New York film critic David Edelstein found himself in hot water after making a strange joke on the rape scene "The Last Tango in Paris" in order to commemorate the director of the film, Bernardo Bertolucci, died Monday.
"Even grief is better with butter," wrote Edelstein in a Facebook post Monday alongside an image of actors Marlon Brando and Maria Schneider, who starred in the 1972 film. In the scene, the character Brando uses butter as a lubricant to sodomize the character of Schneider.
In addition to the fact that Edelstein chose a rape scene to commemorate Bertolucci (although many may say that this is the most remarkable work of the director), some have mentioned the controversy between the director and Brando during the filming.
"JFC, David Edelstein. Throughout the day, I avoided the death of this man precisely because of the moment when a sexual assault of an actress was intentionally filmed. And this jerk makes it a joke, "said the actress. Martha Plimpton tweeted Monday afternoon with a screenshot of Edelstein's message on Facebook. "Send it back immediately."
Schneider, who was only 19 at the time of filming, said in 2007 that she "had felt a little raped" by Bertolucci and Brando because the explicit scene was not in the original scenario. Although Brando did not assault her, Schneider said she was not realizing all her rights on the set as a young actress. Bertolucci admitted in 2013 not to have given him all the details of the scene before shooting because he "wanted her reaction as a girl and not as an actress".
"I wanted her to react in a humiliated way," he said at the time.
Edelstein has since deleted the publication on Facebook and apologized in a statement via the magazine.
"To my embarrassment, I was not aware of Maria Schneider's comments about the realization of the" last tango in Paris. "I realize now that the joke was in bad taste and I have withdrawn, I apologize for this remark, "he said.
Despite Edelstein's apology, Twitter users have continued to demand that he be fired from New York magazine and other places he contributes, including Fresh Air from NPR and CBS Sunday Morning.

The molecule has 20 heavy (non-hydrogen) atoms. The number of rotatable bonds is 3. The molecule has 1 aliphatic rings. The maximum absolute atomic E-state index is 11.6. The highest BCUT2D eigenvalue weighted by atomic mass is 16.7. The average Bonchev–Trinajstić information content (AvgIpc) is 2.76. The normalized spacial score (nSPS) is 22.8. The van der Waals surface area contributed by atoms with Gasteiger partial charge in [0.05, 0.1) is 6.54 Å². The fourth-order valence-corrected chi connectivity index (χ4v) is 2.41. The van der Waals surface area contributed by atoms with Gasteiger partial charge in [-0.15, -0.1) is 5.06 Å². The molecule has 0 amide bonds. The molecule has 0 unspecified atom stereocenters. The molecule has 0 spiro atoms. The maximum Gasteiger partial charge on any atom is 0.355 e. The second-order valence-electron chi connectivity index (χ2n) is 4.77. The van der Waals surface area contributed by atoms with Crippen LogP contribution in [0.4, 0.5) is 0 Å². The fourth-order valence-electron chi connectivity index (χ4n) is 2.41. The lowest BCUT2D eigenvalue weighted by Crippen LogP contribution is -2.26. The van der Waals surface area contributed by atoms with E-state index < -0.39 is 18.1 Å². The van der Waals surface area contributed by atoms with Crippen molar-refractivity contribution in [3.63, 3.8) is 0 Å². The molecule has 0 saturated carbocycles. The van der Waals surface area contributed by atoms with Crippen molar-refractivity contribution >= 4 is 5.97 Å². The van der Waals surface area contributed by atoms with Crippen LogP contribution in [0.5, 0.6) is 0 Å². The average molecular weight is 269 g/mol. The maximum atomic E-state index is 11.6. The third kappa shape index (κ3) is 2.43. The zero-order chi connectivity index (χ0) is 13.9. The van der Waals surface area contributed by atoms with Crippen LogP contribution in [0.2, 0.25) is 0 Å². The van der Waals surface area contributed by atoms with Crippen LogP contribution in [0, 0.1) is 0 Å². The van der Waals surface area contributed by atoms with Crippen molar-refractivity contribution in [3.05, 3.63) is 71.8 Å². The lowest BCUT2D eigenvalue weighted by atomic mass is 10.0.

"Why is he still listed as an employee? … you have to remove the man from your show as soon as possible, "said a Twitter user. wrote in a post to "Fresh Air".
Another wrote"The fact that David Edelstein still earns money by showing his fanaticism in public proves the privilege of this fucking white in film criticism and the sad state of film criticism."
The story continues below.
This is the second time in a month that Edelstein apologized for dull remarks. Last week, he apologized for his recent review of the movie "Green Book", starring Mahershala Ali and Viggo Mortensen.
"The film draws in a sort of nostalgia for when all the same racism – seemed simpler and ready to disappear legally," he wrote in the review.
He later updated his account with an apology and wrote, "I find it horrifying that my last line reads as if I had the nostalgia for a time when racism was still more invasive and deadly than today. I do not … I apologize without reservation to express myself so insensitively. "
Edelstein is used to making dull and sexist remarks. In a 2001 review of the first film "Harry Potter," he writes about actress Emma Watson, then eleven years old, "The Watson, prepubescent, ridiculously seduces those of us who have always searched for authoritarian women.
He was also widely criticized for his 2017 article on "Wonder Woman," in which he mainly commented on the body of lead actress Gal Gadot and nothing else. Edelstein later responded to the criticism in an essay for Vulture, but did not apologize for his criticism.